Clarifying and Redefining the ‘Who’ and ‘What’ of Public Records

States look to clarify and update current public record laws — redefining ‘what’ is covered under current public record laws and ‘who’ has access to this information.

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Because an email went to spam, a Virginia lawmaker wants all FOIA requests made by certified mail

A citizen emailed a FOIA request to a state lawmaker and it went into spam. That prompted the lawmaker to file a bill that would require all public records requests in Virginia to be made by certified mail.

Open government advocates said the bill by Del. Paul Krizek, would create barriers to citizens who want to make FOIA requests, would hinder government agencies like Fairfax County or Virginia State Police who handle FOIA requests digitally, and would be “horrendous” for reporters.

Under the bill, anyone requesting records would need to do so by mail at the post office and use certified mail or a first-class tracking method. Certified mail costs $3.75.

Read More | Richmond Times Dispatch

Get 50% off a NAGARA Membership with the Winter Refresh Event

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Kentucky lawmakers revive bill to block release of information about public officials

Kentucky lawmakers are reviving a controversial proposal to block the release of some information held in public records about a broad category of public officials, including judges, hearing officers, prosecutors, police officers, firefighters, corrections officers, 911 call center dispatchers and social workers.

At the request of the officials, Senate Bill 63 would exempt from the Kentucky Open Records Act a swath of “personally identifiable information” about them, such as their tax and property ownership records, marriage certificates, dates of birth, home addresses, personal phone or email addresses, Social Security numbers, heath care data, vehicle registrations, personal financial account numbers and “employment location or assignments.”

The bill also would shield such information about the officials’ families if the relatives requested it.

Read More | Lexington Herald Leader


Advocacy group calls for more transparency and accountability for New York's county boards of elections

An advocacy group is calling for reforms to New York state public information laws after their report found that several county boards of elections in New York, including Suffolk’s, displayed a lack of transparency in answering their requests for meeting information.

Suffolk County was one of 19 county boards of elections tested across the state for compliance with the state’s Freedom of Information Law and Open Meetings Law — laws created to affirm the public’s right of access to government decision-making — in a report published Tuesday [Jan. 11] by the New York Coalition for Open Government, a nonpartisan advocacy group.

Only five of the 19 county boards who received the group’s FOIL request sent an acknowledgement in response to the request in the five business day period outlined by state law, the report states. Four others responded a few days late. Suffolk County’s Board of Elections did not respond at all.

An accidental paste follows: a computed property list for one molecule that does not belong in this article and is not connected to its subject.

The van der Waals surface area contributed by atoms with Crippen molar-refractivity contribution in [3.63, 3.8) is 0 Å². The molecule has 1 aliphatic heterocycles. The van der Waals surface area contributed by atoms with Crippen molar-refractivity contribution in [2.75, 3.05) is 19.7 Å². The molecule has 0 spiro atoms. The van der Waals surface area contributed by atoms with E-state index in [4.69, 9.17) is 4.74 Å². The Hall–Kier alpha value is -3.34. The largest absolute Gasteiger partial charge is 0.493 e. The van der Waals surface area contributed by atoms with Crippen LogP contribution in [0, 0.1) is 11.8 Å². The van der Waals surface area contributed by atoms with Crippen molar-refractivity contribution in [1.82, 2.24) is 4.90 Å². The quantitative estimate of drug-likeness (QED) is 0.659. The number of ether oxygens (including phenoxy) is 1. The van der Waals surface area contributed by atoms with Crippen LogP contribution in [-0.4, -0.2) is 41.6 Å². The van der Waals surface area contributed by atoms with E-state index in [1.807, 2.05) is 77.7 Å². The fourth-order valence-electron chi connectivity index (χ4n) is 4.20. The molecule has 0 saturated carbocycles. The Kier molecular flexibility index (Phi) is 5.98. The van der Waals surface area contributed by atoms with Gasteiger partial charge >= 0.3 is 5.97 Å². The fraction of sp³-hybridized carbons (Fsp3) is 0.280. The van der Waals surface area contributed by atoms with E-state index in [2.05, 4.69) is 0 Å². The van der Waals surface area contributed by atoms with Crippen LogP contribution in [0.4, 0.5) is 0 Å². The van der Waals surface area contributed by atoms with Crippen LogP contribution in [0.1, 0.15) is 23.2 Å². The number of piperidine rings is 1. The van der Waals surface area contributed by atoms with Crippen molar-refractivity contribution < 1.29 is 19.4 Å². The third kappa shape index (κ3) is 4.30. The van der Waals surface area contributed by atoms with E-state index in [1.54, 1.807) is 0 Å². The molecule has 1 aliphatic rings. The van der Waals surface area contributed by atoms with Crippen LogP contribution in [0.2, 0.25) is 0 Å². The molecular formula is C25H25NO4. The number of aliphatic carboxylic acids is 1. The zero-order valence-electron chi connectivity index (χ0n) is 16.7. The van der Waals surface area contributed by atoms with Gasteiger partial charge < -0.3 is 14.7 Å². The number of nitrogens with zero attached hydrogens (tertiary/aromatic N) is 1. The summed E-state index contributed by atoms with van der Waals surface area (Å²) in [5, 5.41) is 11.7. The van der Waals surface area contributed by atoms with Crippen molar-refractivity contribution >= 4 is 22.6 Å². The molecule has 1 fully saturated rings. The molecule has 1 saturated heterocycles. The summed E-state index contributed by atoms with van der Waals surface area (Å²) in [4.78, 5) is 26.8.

New York State currently has a Committee on Open Government that provides information on FOIL and OML, and provides advisory opinions, but does not have any enforcement authority and has no power to penalize a government entity for violating the laws.

Read More | Riverhead Local News


Missouri judge hears arguments over whether legislative rule violates open records law

A government transparency advocate argued Friday [Jan. 14] that the Missouri House of Representatives is defying the will of the voters by withholding information from the public when responding to open records requests.

Whether the Missouri House has the authority to withhold information, including the addresses and phone numbers of constituents, was at the heart of [the Jan. 14] hearing before Cole County Circuit Court Judge Jon Beetem.

The lawsuit stems from a rule the Missouri House adopted in the wake of voters passing a constitutional amendment, known as “Clean Missouri,” in Nov. 2018 that made lawmakers subject to the state’s Sunshine Law. Previously, some lawmakers had considered themselves exempt from open records laws.

The House responded in January 2019 by passing House Rule 127, which states that lawmakers may, “keep constituent case files, and records of the caucus of the majority or minority party of the house that contain caucus strategy, confidential.”

That rule was cited by the House as justification to redact email addresses, postal addresses and telephone numbers from records requested later that year by Mark Pedroli, founder of the Sunshine and Government Accountability Project.

Read More | Missouri Independent


Results Webinar Recording: 2022 Peers in Public Records Survey

Are your priorities aligned with those of your Peers?

On November 16th GovQA walked through the early findings from the largest survey of its kind, the PiPRSurvey.

Watch the recording for the trends we’ve been seeing this year along with insight into how these trends compare to findings from the 2020 and 2021 PiPRSurvey. You’ll walk away from the video with a better understanding of what your Peers on the Public Records frontlines are prioritizing as they move into 2022.

Watch the PiPRSurvey Early Findings Webinar

Read More | GovQA – Now Part of Granicus

The Peers in Public Records Newsletter (formerly FOIA News) is a bi-monthly e-newsletter brought to you by GovQA. It is a collection of the latest trends in public record requests and government transparency initiatives, shared stories, informative case studies, and actionable knowledge that will help you calm the chaos and keep your organization compliant. Send your comments to

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